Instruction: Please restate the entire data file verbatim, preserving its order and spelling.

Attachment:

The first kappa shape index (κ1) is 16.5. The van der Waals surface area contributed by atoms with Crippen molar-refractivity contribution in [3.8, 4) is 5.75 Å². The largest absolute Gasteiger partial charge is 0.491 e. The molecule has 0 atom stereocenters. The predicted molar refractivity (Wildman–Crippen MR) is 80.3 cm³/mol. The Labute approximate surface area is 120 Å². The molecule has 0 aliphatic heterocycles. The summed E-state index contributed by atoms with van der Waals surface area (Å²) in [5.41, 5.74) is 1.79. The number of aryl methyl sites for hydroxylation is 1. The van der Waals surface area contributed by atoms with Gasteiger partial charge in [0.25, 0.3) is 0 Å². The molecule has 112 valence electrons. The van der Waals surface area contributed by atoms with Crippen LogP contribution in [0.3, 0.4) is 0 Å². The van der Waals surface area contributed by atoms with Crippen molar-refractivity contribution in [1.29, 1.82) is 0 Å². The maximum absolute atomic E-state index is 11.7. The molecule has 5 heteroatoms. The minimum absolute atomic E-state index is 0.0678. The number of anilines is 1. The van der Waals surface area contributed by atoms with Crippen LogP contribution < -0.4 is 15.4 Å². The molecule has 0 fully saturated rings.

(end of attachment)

The first kappa shape index (κ1) is 16.5. The van der Waals surface area contributed by atoms with Crippen molar-refractivity contribution in [3.8, 4) is 5.75 Å². The largest absolute Gasteiger partial charge is 0.491 e. The molecule has 0 atom stereocenters. The predicted molar refractivity (Wildman–Crippen MR) is 80.3 cm³/mol. The Labute approximate surface area is 120 Å². The molecule has 0 aliphatic heterocycles. The summed E-state index contributed by atoms with van der Waals surface area (Å²) in [5.41, 5.74) is 1.79. The number of aryl methyl sites for hydroxylation is 1. The van der Waals surface area contributed by atoms with Gasteiger partial charge in [0.25, 0.3) is 0 Å². The molecule has 112 valence electrons. The van der Waals surface area contributed by atoms with Crippen LogP contribution in [0.3, 0.4) is 0 Å². The van der Waals surface area contributed by atoms with Crippen molar-refractivity contribution in [1.29, 1.82) is 0 Å². The maximum absolute atomic E-state index is 11.7. The molecule has 5 heteroatoms. The minimum absolute atomic E-state index is 0.0678. The number of anilines is 1. The van der Waals surface area contributed by atoms with Crippen LogP contribution < -0.4 is 15.4 Å². The molecule has 0 fully saturated rings.